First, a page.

Our gut, or to be more specific, our gut microbiome, is a complex eco-system that plays a significant role in our overall mental and physical wellbeing. Like pieces in a jigsaw puzzle, our gut microbiome influences numerous physiological functions. From our immune system to our mental health, the way in which the trillions of microbes work, engage and interact with each other has a huge effect on the body.
Why do our gut bacteria matter?
The masses of bacteria that make up the gut microbiome have an important role to play in physical health and wellbeing. As well as aiding digestion, they can also influence our immune system, mental health, cognition and even athletic performance, as well as the body’s ability to efficiently absorb nutrients.
The key to understanding our gut health is in knowing that some bacteria are more valuable to us than others. To unlock the power of the gut microbiome, we should seek a more favourable balance with more of the ‘good bacteria’ which have additional benefits, and less of the ‘bad bacteria’ that do not.
As the science advances, we are learning more and more about the influence our gut bacteria have on other areas of the body. For those looking to support physical health and wellbeing, this marks the gut microbiome as a fantastic focal point for that journey.
How do we define metabolism?
In essence, our metabolism is the process through which our body converts the food and drink we consume into energy. Complex chemical activity converts the carbohydrates, protein and fats from our food and combines it with oxygen to release the energy that our body needs to function.
Even when we are at rest, our bodies are processing these chemicals to provide energy to our autonomic nervous system, allowing u to breathe and digest food without having to think about it.
Just like our gut microbiome, our metabolism doesn’t stay the same over time, it can speed up and slow down throughout our lifetime. A great way to kick start our metabolism is to eat a healthy nutritious breakfast every morning.
The volume of energy needed to conduct metabolic processes can differ from person to person, and the minimum amount of energy our body requires to carry out the simple functions such as breathing, is called the basal metabolic rate (BMR). According to NHS , our BMR can range anywhere between 40% - 70% of our body's daily energy requirements, depending on our body size, age, gender and genes all playing a role in the speed of our metabolism.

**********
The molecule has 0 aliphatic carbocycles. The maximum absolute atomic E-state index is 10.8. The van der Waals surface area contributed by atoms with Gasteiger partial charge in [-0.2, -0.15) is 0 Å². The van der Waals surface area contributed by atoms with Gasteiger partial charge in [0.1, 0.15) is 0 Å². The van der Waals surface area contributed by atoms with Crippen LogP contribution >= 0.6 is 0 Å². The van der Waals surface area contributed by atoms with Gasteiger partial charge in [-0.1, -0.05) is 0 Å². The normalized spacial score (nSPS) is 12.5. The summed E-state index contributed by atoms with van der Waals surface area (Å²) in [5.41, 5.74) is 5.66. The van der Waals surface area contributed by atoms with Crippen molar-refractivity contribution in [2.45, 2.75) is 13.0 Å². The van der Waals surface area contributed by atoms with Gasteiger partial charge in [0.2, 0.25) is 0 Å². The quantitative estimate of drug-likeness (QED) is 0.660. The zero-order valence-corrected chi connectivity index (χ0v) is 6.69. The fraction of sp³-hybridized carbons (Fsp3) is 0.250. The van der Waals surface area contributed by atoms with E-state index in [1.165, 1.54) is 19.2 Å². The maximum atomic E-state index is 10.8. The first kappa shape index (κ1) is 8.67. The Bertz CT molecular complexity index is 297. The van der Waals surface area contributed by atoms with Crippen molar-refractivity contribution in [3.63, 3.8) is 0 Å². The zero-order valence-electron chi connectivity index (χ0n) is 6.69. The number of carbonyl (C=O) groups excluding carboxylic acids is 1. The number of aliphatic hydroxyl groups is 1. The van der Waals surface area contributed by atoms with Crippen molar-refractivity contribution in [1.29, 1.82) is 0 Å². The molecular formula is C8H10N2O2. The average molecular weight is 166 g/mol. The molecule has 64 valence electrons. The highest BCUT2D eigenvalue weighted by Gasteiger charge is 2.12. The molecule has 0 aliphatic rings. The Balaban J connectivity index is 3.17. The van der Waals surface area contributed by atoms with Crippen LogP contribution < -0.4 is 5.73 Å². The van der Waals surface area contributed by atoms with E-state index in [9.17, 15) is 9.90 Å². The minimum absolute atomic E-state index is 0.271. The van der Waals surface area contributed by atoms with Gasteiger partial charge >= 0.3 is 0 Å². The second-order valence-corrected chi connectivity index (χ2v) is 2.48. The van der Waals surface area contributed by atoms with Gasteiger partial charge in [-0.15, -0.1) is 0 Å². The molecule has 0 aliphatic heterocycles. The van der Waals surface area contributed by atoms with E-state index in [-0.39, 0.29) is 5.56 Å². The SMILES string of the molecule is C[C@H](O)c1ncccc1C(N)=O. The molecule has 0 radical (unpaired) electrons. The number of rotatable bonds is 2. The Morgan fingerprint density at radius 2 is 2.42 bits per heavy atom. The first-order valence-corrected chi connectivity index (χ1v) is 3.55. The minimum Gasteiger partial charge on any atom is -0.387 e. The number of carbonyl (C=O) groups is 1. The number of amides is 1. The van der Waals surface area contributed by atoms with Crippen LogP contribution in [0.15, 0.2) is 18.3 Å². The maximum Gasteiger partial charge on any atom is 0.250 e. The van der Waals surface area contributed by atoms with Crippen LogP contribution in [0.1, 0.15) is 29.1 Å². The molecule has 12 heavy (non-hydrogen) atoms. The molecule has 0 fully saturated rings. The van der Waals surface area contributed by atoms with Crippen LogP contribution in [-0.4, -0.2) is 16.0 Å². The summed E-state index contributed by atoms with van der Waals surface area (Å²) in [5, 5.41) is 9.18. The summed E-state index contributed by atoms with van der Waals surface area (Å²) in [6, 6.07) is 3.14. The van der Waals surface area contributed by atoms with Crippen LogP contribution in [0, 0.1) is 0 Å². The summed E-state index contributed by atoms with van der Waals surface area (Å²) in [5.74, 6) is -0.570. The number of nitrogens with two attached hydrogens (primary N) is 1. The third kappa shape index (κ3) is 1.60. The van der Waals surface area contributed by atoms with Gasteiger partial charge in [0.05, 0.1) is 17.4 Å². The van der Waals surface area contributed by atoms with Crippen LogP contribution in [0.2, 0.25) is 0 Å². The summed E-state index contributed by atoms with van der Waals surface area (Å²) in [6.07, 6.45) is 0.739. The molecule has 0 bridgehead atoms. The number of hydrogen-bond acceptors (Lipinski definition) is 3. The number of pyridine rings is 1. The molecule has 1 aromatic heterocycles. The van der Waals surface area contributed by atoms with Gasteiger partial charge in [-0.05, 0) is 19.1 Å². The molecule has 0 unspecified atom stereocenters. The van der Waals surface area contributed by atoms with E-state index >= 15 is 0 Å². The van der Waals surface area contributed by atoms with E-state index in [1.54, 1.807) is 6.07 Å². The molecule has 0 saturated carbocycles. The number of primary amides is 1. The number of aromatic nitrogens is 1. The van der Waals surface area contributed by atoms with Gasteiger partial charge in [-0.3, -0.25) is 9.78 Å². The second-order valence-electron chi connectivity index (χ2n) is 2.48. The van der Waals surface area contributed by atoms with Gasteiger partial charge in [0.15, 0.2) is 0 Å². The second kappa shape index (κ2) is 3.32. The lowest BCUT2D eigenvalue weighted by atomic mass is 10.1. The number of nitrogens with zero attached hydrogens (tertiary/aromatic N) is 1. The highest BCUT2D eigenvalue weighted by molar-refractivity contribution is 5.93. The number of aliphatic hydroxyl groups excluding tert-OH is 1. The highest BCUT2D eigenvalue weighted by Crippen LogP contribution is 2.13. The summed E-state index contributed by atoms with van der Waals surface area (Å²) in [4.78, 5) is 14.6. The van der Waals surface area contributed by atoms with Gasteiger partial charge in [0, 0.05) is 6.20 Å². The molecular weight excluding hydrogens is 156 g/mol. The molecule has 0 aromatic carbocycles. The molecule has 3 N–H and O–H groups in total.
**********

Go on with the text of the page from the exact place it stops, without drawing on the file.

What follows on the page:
Is there a link between gut bacteria and metabolism – and what does the science say?
Recent studies  have shown that there is an interplay between the gut and metabolism. The term metabolism describes numerous chemical processes that happen in our body every second of every day to keep us alive. The metabolism of energy is important for all systems in the body and influences our breathing, organ functionality, cell repair and food digestion. As it becomes clear that the gut microbiome has a broad influence over physiological systems in the body, it should come as no surprise that the two functions may be connected.
Research has suggested multiple associations between our gut microbiota and the chemicals that support our metabolic pathways . Important hormonal regulators for the metabolism have been found to be transmitted from gut hormones that are found in our gut microbiome.
While sadly there is no ‘weight loss’ bacteria, certain types of good bacteria are found to be particularly beneficial to metabolism and have consequently been associated with leaner body weight. The bacterial strain Akkermansia muciniphila for example, produces a short-chain fatty acid (SCFA) that is known to help regulate appetite and the storage of body fat.
How can we harness a more diverse gut microbiome to support metabolism?
Feeding our gut microbiome and cultivating its composition can have a positive impact on our gut health, which in turn can help us to support the body’s metabolism through simple dietary changes. Here are some more ways in which we can support our gut microbiome:
- Eating a variety of different coloured fruit and vegetables
- Opting for wholegrains (such as bulgur wheat, quinoa, brown rice, brown bread)
- Snacking on a handful of nuts, or adding seeds to our food
- Keeping hydrated throughout the day
- Eating oily fish twice a week
- Choosing lean or plant-based protein sources
- Eating healthy unsaturated fats such avocados, rapeseed and extra virgin olive oils
- Adding fermented foods or kefir to our daily diet.
Why not discover more about your gut bacteria today?
Click here to visit our gut microbiome portal and find out more about the essential good gut bacteria that keep our bodies performing at their best.
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